Change we can (almost) believe in

I am a strong supporter of the Barack Obama campaign. His policy proposals to remedy healthcare, repair our failing education programs, restore economic confidence, and solve foreign policy challenges are pragmatic and necessary.

Maybe even more important, he will be a president who commands respect at home and abroad. Great oration and powerful public discourse do not a successful administration make. But they sure don’t hurt.

Why then, with all these accolades, can Obama not be entirely truthful in debates, campaign events, and commercials?

It has long been tradition to embellish the benefits of a candidate’s policy or exaggerate the negative effects of the opponent’s proposals. Sadly, as the last debate demonstrated, Barack Obama could not rise above that political paradigm to change the status quo.

According to Annenberg Political Fact Check, a non-partisan website dedicated to debunking false political claims, both candidates erred on many occasions. Their analysis as well as budget projections from federal experts helped me compile several instances from the latest debate (Oct. 15, Hofstra University) where Senator Obama’s claims did not match the realities of his ideas:

The Claim: “We’ll lower premiums by up to $2,500 for a typical family per year.” These numbers are based on the assumed projection that there will be $200 billion saved per year. Spread across 80 million families (per updates to the 2000 census) that yields $2,500 per family.

The Facts: Nearly half of these savings are from a RAND (a non-partisan think tank) study that projected $77 billion in health care costs will be eliminated by improving information technology techniques across the medical industry (e.g. minimal paperwork, fewer mistakes, easier general oversight).

Even after dismissing serious critiques of these conclusions as optimistic by other experts, the Obama campaign forgets to mention that savings could take fifteen years to come to fulfillment, long after even a two-term Obama administration.

Finally, the savings do not go directly to families via lower premiums. The discounts will belong to the government and employers and require hypothetical tax decreases or higher wages to reach the pockets of “Joe Six-pack.”

The Claim: “A hundred percent, John [Sen. McCain], of your ads, a hundred percent of them, have been negative.”

The Facts: Yes and no. In one selected week (Sept. 28- Oct. 4), national advertisements approved by Sen. McCain were universally negative, that is attacking Obama’s record, personal past, or planned policies and not promoting the Republican platform. According to the Wisconsin Advertising Project however, the Obama campaign ran significantly more (77%-56%) negative ads the week after the Republican National Convention than his opponent.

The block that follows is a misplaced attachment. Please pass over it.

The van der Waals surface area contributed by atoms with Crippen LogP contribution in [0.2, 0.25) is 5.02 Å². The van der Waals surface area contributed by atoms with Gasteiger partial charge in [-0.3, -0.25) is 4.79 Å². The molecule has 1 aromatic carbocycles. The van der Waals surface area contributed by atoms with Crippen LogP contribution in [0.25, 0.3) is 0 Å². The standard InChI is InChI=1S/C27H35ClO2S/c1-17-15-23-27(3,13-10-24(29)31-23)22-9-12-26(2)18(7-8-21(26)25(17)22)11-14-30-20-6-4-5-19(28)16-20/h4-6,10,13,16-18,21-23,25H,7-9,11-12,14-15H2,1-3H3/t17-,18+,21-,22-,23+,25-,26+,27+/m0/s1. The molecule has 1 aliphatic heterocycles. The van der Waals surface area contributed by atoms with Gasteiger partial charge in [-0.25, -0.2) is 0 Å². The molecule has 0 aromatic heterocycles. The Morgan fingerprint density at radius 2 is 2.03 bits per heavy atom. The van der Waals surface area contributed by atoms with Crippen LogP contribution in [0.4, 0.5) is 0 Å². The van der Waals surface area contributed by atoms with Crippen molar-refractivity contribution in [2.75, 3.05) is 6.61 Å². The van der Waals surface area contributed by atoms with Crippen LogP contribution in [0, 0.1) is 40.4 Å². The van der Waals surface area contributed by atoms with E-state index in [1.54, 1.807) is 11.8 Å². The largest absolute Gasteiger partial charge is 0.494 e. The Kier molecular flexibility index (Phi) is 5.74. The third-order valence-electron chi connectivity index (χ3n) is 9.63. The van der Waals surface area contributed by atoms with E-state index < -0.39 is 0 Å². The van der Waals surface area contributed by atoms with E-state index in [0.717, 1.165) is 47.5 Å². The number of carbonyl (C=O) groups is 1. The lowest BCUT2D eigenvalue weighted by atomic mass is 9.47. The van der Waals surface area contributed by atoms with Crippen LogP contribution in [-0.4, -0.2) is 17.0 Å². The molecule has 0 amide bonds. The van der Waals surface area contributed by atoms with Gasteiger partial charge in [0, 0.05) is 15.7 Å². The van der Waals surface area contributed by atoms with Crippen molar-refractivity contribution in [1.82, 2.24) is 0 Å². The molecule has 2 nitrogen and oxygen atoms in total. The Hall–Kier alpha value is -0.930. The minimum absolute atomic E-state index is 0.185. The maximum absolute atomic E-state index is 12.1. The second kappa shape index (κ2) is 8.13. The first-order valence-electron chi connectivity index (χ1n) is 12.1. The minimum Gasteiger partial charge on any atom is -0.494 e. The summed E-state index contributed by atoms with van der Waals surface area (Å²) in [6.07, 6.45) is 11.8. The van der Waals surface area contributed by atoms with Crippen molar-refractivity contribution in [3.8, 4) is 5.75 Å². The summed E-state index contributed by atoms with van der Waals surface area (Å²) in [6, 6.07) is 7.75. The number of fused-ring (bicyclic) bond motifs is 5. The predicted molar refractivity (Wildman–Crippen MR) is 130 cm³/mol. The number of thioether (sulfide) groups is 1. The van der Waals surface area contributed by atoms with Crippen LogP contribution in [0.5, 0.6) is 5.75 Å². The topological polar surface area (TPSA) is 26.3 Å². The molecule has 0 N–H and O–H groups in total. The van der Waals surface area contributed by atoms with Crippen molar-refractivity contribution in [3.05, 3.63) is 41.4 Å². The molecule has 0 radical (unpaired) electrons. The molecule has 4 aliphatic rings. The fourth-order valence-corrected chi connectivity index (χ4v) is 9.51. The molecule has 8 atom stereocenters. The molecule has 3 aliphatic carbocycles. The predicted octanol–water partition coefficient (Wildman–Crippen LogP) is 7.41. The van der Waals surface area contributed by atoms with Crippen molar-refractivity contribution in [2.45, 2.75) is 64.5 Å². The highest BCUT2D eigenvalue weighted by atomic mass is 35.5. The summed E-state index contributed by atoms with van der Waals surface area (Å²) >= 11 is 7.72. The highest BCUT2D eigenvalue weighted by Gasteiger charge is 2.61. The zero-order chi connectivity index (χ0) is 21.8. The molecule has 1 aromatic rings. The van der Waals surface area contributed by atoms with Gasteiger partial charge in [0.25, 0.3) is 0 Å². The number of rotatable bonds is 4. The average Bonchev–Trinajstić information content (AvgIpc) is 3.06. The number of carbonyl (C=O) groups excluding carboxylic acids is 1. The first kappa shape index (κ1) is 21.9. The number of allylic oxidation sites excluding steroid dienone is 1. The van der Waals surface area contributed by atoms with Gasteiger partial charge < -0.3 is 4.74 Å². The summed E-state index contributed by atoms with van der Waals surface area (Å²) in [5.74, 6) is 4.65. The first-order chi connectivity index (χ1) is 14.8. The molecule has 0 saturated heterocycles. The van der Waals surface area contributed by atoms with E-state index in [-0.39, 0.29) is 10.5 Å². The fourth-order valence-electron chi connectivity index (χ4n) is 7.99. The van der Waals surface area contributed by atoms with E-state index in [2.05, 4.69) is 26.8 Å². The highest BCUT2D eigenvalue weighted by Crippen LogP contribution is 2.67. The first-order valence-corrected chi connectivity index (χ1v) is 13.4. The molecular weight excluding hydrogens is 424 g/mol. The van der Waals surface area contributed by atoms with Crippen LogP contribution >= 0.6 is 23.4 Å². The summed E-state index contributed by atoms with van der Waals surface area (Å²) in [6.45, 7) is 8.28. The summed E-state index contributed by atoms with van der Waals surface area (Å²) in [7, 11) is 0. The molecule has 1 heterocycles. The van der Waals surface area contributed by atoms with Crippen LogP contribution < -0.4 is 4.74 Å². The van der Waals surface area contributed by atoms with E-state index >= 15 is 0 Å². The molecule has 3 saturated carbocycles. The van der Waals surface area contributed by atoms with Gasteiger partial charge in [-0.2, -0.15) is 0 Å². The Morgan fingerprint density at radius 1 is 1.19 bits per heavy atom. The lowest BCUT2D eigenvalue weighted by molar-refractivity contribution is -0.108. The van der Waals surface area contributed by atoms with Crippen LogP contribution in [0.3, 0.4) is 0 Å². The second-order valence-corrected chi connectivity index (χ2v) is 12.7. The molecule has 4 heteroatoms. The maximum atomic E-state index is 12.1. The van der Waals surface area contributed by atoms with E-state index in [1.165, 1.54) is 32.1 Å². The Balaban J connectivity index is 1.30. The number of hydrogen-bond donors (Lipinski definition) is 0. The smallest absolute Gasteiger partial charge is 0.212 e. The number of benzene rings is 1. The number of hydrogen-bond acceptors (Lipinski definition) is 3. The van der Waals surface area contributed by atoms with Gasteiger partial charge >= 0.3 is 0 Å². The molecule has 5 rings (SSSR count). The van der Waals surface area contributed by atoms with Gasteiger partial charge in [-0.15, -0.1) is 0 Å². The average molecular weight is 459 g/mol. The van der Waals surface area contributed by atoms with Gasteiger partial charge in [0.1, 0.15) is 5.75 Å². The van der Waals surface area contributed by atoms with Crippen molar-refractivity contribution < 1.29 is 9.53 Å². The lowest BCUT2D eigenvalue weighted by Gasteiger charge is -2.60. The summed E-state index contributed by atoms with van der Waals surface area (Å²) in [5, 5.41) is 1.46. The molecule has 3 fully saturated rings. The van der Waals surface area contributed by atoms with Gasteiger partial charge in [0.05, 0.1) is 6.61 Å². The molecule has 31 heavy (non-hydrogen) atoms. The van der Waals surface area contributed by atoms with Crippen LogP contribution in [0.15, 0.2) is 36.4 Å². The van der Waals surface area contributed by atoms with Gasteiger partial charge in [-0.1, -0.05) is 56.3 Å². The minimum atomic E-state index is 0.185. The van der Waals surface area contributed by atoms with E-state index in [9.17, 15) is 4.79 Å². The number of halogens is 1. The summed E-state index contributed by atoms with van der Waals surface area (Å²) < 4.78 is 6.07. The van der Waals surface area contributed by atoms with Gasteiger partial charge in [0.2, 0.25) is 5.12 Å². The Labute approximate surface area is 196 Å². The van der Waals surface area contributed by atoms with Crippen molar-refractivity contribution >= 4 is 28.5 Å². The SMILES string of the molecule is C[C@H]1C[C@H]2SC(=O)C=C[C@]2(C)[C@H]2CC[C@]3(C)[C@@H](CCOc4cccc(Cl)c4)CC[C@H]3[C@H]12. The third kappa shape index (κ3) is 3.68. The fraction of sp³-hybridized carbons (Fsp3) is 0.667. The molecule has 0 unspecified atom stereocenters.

The Claim: “Every dollar that I’ve proposed, I’ve proposed an additional cut so that it matches.”

The Facts: Wrong. Analysis of Obama’s planned budget (incorporating planned initiatives with current budget obligations and non-discretionary spending) prepared by the Urban-Brookings Tax Policy Center predicts a $281 billion deficit for fiscal year 2013 in an Obama Administration. The same analysts predict McCain’s deficit will exceed $600 billion for the same year.

The Claim: “In terms of standing up to the leaders of my party, the first major bill that I voted on in the Senate was in support of tort reform, which wasn’t very popular with trial lawyers, a major constituency in the Democratic Party.” This bill, S. 5 (2005), has been repeatedly representative of Obama breaking ranks with Democrats to benefit the general public.

The Facts: True, Obama was one of eighteen Democratic senators to support the legislation while twenty-six voted against the measure. This is hardly definitively supportive of Obama’s claim of “standing up to the leaders of my party.” In fact, Congressional Quarterly found that Obama voted along party lines nearly 97% of the time.

These are four examples from a ninety-minute debate where Barack Obama spun the facts to suit his campaign. More and more can be found as we look backwards towards the primary election.

I do not think Barack Obama is deceitful or dishonest. These “stretches-of-the-truth” are an unfortunate political reality that I hoped this campaign would avoid.

This article clearly focused on the miscues of the Obama campaign and not those of his opponent John McCain. My admonition of the candidates was not bi-partisan.

That is not for lack of evidence.

But a scathing article reminding everyone that in the very same debate Sen. McCain confused Colombia and Canada, blatantly lied about Joe-the-Plumber’s financial apocalypse he will face in an Obama Administration, and made pathetic attempts linking Obama to 1960s radical activists seemed too passé.

But even his fabrications pale when compared to his vice-presidential selection. Alaskan Governor Sarah Palin seems incapable of admitting ethical violations that occurred while in office, is flip-floppy at best on the infamous “bridge to nowhere”, and changes foreign policy credentials depending on which country she can see from her house. Her deceit of the American public, about her experience and her concerns about her opponent, is by far the most egregious.

Politicians often lie in campaigns. And the bigger the campaign, the bigger the lie. And this election just cannot get much bigger. That is why everyone who votes should take the time to decipher what is true about each campaign.

Voting is only a good decision if it is an informed decision. And regardless of party affiliation, it is clear we can’t always trust the information we are being given.


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